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How to make your app stand out using App Store Optimisation
The app market is a highly competitive space, with over two million apps across the two main stores (App Store and Google Play Store). As such, ensuring that your app is ranking well on the major platforms is key to beating your competitors to those prospective customers’ thumbs.
App Store Optimisation (ASO) is the process of editing and optimising your app’s listing in order to increase traffic on the app stores for one purpose: getting searchers to download your app.
So what can affect ASO?
One might be forgiven for thinking that ASO is just SEO for apps, following the same rules and processes. There are certainly similarities between the two. For example, keyword research and the optimisation of a listing can feel familiar to more basic onsite optimisation for SEO. However, there are quite a lot of differences, including CRO, the number of elements you can optimise, as well as the weighting that Apple and Google bestow on various items.
Ahh the fabled keywords. In the same vein as SEO, if you don’t include your target keywords in your listing, you’re immediately making your life as ASOs much harder. We’re not talking about keyword stuffing here. We’re talking about relevant application.
Don’t just point and shoot when it comes to keywords. Make sure you do your keyword research in order to determine keywords that are less competitive, whilst maintaining the same level of relevance to your target audience. Depending on your perceived authority, targeting keywords with a very high search volume may not be the best use of your time. Look to identify search terms that maintain high relevance and search volumes and choose the ones which offer the highest opportunity. The problem is that the high relevance search terms are often the high search volume terms. The days of finding low competition, high volume keyword are all but over. It’s a balancing act.
TUNE conducted a study that found that of the top 25 ranking positions on app stores, apps with a relevant keyword in their title ranked, on average, 10.3% higher than apps without a title keyword.
Understand your customers
Understanding your customers and how they search on the app stores is an essential step to reverse engineering your app page’s optimisation. Look at the app you’ve created - the main things to consider are:
- What does it do?
- What is your target market?
- How will your customers interact with it?
- What are your USPs?
- What keywords are your competitors using?
- What purpose does it serve?
Most importantly - if you were looking for this app and didn’t know its name, what search term would you use to find it?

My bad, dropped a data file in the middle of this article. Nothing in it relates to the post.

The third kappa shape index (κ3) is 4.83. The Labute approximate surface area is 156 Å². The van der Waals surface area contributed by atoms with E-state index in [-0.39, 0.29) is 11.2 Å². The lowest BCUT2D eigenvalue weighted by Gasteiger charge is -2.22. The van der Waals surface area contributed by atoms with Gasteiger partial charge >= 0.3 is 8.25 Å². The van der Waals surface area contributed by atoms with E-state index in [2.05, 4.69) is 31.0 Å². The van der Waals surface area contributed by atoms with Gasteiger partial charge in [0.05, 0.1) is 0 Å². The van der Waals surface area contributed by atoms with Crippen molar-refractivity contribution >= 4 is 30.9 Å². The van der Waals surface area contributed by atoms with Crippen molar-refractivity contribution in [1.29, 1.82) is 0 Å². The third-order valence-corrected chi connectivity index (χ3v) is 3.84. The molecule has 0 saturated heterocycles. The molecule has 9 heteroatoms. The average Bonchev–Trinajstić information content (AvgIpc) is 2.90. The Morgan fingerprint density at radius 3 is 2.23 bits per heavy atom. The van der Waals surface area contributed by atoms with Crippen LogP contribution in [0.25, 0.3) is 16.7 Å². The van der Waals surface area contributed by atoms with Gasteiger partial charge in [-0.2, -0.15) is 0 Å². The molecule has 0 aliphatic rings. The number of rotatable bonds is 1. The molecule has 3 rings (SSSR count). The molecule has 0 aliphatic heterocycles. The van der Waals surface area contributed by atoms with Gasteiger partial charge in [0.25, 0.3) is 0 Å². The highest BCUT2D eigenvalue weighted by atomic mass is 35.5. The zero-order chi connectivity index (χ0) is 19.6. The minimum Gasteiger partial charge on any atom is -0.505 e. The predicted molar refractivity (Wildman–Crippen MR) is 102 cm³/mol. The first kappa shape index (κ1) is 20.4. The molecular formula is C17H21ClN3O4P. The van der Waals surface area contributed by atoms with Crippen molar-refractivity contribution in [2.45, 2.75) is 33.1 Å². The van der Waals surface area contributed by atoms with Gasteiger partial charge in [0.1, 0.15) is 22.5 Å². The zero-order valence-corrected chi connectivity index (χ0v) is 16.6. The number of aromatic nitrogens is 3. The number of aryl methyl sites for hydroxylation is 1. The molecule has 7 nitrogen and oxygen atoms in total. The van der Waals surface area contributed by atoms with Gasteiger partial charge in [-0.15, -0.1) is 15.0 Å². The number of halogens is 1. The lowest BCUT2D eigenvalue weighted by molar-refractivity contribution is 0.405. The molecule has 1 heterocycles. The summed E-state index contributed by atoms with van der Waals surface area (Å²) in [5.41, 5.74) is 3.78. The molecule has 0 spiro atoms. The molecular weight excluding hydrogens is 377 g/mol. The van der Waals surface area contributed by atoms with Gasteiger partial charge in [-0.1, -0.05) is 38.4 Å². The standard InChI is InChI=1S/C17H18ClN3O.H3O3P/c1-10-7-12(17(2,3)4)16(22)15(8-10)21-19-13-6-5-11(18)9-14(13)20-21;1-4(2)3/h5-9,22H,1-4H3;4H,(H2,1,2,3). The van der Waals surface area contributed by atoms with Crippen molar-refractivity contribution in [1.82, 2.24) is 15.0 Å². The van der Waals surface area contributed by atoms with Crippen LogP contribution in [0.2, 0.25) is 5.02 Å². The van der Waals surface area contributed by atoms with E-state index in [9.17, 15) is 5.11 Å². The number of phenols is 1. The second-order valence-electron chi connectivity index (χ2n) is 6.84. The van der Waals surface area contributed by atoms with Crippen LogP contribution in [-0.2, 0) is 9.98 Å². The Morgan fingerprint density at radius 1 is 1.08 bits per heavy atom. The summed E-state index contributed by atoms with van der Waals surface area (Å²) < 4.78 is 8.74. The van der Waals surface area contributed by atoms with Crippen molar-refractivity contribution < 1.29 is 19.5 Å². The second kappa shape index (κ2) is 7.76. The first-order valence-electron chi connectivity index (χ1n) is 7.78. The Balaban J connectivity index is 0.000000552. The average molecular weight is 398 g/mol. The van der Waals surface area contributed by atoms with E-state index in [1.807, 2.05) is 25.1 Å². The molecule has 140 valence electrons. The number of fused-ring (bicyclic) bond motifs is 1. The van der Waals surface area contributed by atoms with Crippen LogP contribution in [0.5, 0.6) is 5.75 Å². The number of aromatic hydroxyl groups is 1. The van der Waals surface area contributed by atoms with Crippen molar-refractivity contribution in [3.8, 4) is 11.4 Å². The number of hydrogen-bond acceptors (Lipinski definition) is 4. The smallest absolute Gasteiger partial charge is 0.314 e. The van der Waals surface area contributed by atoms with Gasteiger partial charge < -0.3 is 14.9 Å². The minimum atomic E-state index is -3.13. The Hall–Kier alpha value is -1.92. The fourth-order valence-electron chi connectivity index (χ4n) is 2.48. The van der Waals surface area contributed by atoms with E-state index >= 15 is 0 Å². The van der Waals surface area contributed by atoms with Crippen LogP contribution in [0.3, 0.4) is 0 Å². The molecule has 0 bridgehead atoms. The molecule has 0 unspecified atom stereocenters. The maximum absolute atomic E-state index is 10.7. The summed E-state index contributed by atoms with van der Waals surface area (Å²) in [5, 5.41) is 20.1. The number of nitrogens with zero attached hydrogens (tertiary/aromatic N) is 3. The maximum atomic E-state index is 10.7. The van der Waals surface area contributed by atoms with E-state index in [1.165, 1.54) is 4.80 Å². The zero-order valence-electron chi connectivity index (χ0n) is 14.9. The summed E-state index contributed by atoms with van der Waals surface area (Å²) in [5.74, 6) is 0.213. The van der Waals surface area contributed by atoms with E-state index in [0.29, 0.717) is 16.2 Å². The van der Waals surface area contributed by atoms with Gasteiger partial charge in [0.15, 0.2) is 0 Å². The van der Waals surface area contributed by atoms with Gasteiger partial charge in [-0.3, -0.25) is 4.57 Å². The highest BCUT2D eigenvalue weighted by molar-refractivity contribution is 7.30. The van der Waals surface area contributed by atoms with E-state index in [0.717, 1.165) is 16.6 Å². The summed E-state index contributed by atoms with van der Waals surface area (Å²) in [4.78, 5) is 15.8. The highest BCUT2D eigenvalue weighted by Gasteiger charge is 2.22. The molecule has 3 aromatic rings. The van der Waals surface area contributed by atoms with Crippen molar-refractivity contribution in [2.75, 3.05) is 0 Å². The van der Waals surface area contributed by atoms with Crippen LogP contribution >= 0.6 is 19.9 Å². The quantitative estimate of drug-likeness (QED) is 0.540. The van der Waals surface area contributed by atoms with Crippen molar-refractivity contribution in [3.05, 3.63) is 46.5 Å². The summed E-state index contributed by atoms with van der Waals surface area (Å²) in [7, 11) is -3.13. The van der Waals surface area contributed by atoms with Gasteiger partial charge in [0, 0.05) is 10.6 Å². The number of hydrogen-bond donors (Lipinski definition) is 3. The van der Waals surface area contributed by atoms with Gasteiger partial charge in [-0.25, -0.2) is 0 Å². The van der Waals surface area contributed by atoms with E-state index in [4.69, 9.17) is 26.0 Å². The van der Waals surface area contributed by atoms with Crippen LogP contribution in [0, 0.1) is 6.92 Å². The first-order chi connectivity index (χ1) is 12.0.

“Do your research” is easier said than done. Brainstorming what you believe your target market will search to get to your listing isn’t always going to work. We all have our personal biases. It’s far better to make a data-driven decision.
App stores now allow room for five pieces of graphic content, be that imagery or videos to be displayed on your app’s page. According to StoreMaven, improving the quality and content of the first two screenshots on your app’s page can increase your conversions by 25%. Why the first two? 60% of users won’t scroll past the first two screenshots on your app’s page.
Additionally, the first two to three screenshots are the only ones that will be shown at the initial load of the page before the user even taps on anything. Remember that user behaviour on app stores is similar to their behaviour on SERPs. They’ll make decisions in fractions of seconds, the information that users land on will in some instances be the only information that users will pay attention to. They will make purchasing decisions based on that information, so make sure it’s relevant and hits the key points you’re looking to tackle.
In your first two screenshots, avoid welcome pages, sign up forms, and ads. The chosen screenshots should be images of the strongest features of your app and should be conveying a single message about the app and what it can do for your users. For lack of a better phrase – your USP. These images should entice and excite the reader about your app and make them want to download it.
An introductory video of the usage of your app can be difficult to create, however creating an effective introductory video can increase install rates by 23%. Remember though that stats show, 80% of viewers won’t watch past the first 12 seconds of the video, so make sure that the video is clear, concise and streamlined. Avoid any fluff, superfluous welcome graphics or messaging. Try A/B testing with different approaches to your imagery and messaging to get an idea of what will and won’t work for your target audience.